Your standby generator engine is very similar to a car’s engine. And, just like your car, it needs regular maintenance to run efficiently every time it starts. A planned maintenance program can be tailored to your needs. These programs include regularly scheduled, 90 point inspections, fluid and filter changes, environmentally safe disposal of used fluids, oil analysis and complete testing of the system. A planned maintenance program helps identify minor problems with equipment and correct them before they become major problems, ensuring your backup power supply is ready to perform when you need it most. As with any mechanical system, poorly maintained standby generators are more prone to failure, which is why manufacturers require proper maintenance as a condition of the warranty.
When selecting a generator maintenance program you should consider:
How often do you anticipate your generator running? The more frequently your generator starts and the longer it operates, the more frequent the need for regular maintenance. For example, a residential customer may only need to service their generator annually; whereas a generator for a hospital may require service on a weekly basis.
What is your generator backing up? Are you ensuring the comforts of home when the lights go off? Does your generator provide power for critical care, data infrastructure, or security? The greater your liability is when your power fails, the more frequently you may want to have your equipment inspected and maintained.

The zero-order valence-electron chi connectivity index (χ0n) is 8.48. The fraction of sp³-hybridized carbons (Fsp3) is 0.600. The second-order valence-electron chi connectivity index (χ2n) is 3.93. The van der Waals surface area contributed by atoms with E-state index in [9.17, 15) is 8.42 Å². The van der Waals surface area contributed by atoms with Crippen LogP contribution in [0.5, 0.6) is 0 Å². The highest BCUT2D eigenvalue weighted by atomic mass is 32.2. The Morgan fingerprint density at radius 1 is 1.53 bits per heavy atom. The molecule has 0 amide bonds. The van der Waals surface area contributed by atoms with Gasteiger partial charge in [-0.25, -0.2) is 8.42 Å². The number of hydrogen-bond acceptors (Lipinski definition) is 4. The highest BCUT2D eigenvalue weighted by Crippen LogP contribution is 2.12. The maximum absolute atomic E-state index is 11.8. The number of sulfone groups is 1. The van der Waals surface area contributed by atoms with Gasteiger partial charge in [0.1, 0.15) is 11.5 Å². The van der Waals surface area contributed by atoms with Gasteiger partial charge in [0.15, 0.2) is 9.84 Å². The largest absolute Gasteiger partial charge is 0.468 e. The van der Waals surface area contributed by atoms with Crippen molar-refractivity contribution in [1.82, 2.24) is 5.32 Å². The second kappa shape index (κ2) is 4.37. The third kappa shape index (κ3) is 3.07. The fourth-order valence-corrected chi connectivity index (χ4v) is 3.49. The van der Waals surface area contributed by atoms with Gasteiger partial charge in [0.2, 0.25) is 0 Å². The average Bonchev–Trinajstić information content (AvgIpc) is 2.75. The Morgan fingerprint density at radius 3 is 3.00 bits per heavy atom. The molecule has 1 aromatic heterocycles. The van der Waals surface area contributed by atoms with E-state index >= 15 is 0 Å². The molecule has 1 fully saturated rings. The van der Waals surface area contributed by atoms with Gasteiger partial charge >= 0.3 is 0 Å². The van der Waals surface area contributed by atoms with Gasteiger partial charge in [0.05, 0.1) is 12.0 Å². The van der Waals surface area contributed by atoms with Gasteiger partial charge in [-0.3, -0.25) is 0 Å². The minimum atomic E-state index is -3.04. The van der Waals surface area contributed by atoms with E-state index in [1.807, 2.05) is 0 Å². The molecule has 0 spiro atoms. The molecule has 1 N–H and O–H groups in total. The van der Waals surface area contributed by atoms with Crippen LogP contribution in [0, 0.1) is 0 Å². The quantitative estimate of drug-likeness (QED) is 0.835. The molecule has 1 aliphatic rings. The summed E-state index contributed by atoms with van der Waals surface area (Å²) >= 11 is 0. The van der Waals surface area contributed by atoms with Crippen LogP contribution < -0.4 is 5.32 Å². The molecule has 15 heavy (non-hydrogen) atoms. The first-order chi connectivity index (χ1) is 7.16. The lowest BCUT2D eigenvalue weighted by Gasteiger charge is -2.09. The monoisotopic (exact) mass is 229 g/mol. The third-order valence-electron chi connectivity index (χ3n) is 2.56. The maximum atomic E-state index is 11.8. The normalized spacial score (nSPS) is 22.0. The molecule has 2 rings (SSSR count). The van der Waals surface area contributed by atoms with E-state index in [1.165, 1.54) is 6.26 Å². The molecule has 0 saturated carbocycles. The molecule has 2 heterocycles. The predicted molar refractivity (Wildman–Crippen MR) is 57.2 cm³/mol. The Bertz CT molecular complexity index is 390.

Is your facility required to comply with any local or national codes related to standby power systems? For instance, many facilities fall under NFPA 110 guidelines. This standard covers performance requirements for emergency and standby power systems providing an alternate source of electrical power in buildings and facilities in the event that the normal electrical power source fails. NFPA 110 presents installation, maintenance, operation, and testing requirements as they pertain to the performance of the emergency or standby power supply system (EPSS) up to the load terminals of the transfer switch (www.nfpa.org). If you are required to follow specific codes, your maintenance agreement should be more comprehensive and include additional services such as load banking, fuel testing, and automatic transfer switch maintenance.
Is the generator service company licensed and/or certified by a particular equipment manufacturer? The quality of a service plan is only as good as the person performing the services. Technicians should be certified, receive continuous training, have the ability to service all makes and models, and have access to fully-stocked service trucks to respond to the most challenging onsite conditions.
Clifford Power Systems is solely committed to power generation, and our technicians have the training and experience to make us the experts in this field. For more information about planned maintenance or other services offered for standby systems, contact your local Clifford Power Systems representative.